The onset of shock is diagnosed by the presence of pale mucous membranes with poor capillary refill time (normally assessed by looking at the dog's gums, touching them firmly with a finger and assessing how long it takes for them to go from white-ish back to pink), increased heart rate, and poor pulse quality. Radiographs (commonly called X-rays), are usually taken after the dog's stomach is decompressed via a tube inserted through the mouth down into the stomach, and/or by a needle inserted into the stomach through the abdominal wall, to release the abnormal gas build-up if at all possible. If the dog is bloating, the radiographs will show a stomach distended with gas. The pylorus, which is the opening between the stomach and the intestines through which food passes for digestion, will be displaced if the dog has a twisted, or torsed, stomach. This is clinically referred to as a "double bubble" sign on abdominal films and is diagnostic for gastric dilatation and volvulus. Only a veterinarian can confirm a diagnosis of bloat. Again, bloat is an extreme medical emergency, and it is not something to be addressed by the internet or in-home treatments.
Owners of large or giant breed, deep-chested dogs should be keenly aware of the symptoms of bloat. This is a life-threatening condition that can occur at any time or under any circumstances. It is very treatable if caught early.
When an owner sees signs that suggest bloat, they should take their dog to the hospital immediately. If left untreated, and if the dog is suffering from gastric dilatation and volvulus, the dog will die in almost every case. The goals of treating this condition are to resolve the shock caused by reduced blood flow in circulation (hypovolemia), to decompress the bloated stomach, to correct the position of the stomach surgically if it has torsed, to surgically remove devitalized or dying stomach, spleen or intestinal tissues as necessary, and to "tack" the stomach to the abdominal wall through a procedure called "gastropexy" to reduce the chances of recurrence of this condition.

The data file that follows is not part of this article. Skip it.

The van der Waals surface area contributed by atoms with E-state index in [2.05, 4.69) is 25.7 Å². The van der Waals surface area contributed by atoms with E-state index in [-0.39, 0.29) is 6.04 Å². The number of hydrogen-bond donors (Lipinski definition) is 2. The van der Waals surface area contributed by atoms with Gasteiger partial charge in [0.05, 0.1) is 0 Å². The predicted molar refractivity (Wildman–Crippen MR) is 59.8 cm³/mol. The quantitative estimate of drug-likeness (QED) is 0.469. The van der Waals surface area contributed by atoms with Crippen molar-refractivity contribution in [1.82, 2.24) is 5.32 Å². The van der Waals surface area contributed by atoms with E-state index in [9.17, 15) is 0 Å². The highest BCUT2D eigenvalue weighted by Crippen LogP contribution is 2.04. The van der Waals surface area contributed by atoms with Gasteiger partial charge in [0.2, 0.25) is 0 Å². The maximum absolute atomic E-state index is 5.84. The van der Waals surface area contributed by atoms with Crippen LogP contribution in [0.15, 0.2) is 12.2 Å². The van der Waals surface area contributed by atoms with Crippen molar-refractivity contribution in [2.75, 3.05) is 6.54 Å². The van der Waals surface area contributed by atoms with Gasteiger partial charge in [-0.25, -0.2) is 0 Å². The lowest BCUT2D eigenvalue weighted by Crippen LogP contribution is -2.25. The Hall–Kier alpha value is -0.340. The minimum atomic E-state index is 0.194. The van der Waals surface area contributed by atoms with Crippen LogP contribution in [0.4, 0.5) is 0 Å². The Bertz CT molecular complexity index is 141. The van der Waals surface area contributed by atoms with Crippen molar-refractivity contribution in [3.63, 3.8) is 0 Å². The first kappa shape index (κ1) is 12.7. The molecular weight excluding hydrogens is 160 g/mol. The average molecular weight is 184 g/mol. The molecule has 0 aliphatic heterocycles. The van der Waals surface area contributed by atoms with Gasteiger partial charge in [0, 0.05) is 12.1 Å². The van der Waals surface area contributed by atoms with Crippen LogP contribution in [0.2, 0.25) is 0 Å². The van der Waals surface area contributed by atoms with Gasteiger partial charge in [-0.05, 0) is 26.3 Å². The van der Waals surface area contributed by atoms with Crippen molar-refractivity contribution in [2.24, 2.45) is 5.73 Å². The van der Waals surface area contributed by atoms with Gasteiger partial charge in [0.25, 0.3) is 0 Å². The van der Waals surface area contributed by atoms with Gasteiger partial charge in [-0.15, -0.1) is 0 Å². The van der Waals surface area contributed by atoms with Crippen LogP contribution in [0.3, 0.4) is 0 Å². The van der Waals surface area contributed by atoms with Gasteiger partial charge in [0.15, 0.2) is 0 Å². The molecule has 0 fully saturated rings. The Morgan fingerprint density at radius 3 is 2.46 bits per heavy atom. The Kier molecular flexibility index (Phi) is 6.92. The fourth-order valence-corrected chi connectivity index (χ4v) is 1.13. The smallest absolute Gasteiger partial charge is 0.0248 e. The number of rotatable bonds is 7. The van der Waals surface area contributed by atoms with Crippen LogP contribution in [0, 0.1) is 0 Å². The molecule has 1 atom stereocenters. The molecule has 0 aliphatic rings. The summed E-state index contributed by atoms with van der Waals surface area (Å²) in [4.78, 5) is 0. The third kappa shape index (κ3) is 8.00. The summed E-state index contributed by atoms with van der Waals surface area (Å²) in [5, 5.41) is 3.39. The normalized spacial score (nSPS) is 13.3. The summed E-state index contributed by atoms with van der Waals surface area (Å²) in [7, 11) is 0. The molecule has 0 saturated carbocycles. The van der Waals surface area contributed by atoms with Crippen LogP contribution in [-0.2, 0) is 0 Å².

When a dog comes into the veterinary hospital with clinical signs of bloat, the veterinary team will unite to prepare for emergency surgery to save the dog's life. Typically, intravenous catheters will be placed to provide fluids for the dog to try to correct shock. Antibiotics may also be given. The bloated stomach may be decompressed by intubation (putting a tube through the mouth, down the esophagus and into the stomach, if possible), to provide an escape route for the accumulating gas). This is called orogastric intubation. If this is not possible or is unsuccessful, the veterinarian may attempt to relieve the gastric distention by a procedure called percutaneous trocarization of the stomach. Basically, this involves preparing the abdominal entry site and then inserting a large needle through the body wall into the stomach. If successful, there will be a hissing sound and foul-smelling gas will come out through the needle, much like "popping" a balloon.
When the stomach has actually flipped over, or torsed, surgery will be necessary to return the stomach to a normal position. There are several different procedures that veterinarians can use to accomplish this result. It may be necessary to remove the spleen as well, if it is involved in the twisting/torsion. When abdominal surgery is performed to correct the consequences of bloat, it typically is recommended that the surgeon tack the stomach to the abdominal wall via a procedure known as a gastropexy. This can greatly reduce the chances of a recurrence of GDV.
Owners should know that heart arrhythmias commonly occur within the first 36 hours after bloat surgery. Most veterinarians will want to keep the dog in the hospital for at least that period of time post-operatively, to monitor the heart's function.
Dogs who develop bloat (gastric dilatation and volvulus) and who are treated surgically still have an approximately 15% chance of dying. It the stomach (gastric) lining has already started necrosing (dying) by the time of surgery, survival rates are even worse. However, if caught early, and if a gastropexy is successfully performed, the chances of recurrence are slim.